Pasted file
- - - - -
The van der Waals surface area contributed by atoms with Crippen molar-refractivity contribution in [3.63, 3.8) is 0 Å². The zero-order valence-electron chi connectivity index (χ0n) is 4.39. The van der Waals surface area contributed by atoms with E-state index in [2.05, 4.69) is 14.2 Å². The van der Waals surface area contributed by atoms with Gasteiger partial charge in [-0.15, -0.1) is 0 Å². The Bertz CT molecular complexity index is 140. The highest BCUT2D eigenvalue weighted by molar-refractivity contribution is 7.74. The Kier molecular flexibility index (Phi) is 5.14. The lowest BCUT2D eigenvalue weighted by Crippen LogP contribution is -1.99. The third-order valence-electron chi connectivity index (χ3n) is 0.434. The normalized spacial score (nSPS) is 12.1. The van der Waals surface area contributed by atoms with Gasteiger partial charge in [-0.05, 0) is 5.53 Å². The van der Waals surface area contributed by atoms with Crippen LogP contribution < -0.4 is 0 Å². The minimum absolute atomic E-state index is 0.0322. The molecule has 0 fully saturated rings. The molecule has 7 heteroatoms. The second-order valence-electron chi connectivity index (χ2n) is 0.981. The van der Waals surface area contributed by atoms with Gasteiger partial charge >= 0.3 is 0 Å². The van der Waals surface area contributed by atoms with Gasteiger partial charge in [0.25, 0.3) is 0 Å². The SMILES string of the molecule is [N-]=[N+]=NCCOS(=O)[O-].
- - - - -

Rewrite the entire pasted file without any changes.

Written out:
The van der Waals surface area contributed by atoms with Crippen molar-refractivity contribution in [3.63, 3.8) is 0 Å². The zero-order valence-electron chi connectivity index (χ0n) is 4.39. The van der Waals surface area contributed by atoms with E-state index in [2.05, 4.69) is 14.2 Å². The van der Waals surface area contributed by atoms with Gasteiger partial charge in [-0.15, -0.1) is 0 Å². The Bertz CT molecular complexity index is 140. The highest BCUT2D eigenvalue weighted by molar-refractivity contribution is 7.74. The Kier molecular flexibility index (Phi) is 5.14. The lowest BCUT2D eigenvalue weighted by Crippen LogP contribution is -1.99. The third-order valence-electron chi connectivity index (χ3n) is 0.434. The normalized spacial score (nSPS) is 12.1. The van der Waals surface area contributed by atoms with Gasteiger partial charge in [-0.05, 0) is 5.53 Å². The van der Waals surface area contributed by atoms with Crippen LogP contribution < -0.4 is 0 Å². The minimum absolute atomic E-state index is 0.0322. The molecule has 0 fully saturated rings. The molecule has 7 heteroatoms. The second-order valence-electron chi connectivity index (χ2n) is 0.981. The van der Waals surface area contributed by atoms with Gasteiger partial charge >= 0.3 is 0 Å². The van der Waals surface area contributed by atoms with Gasteiger partial charge in [0.25, 0.3) is 0 Å². The SMILES string of the molecule is [N-]=[N+]=NCCOS(=O)[O-].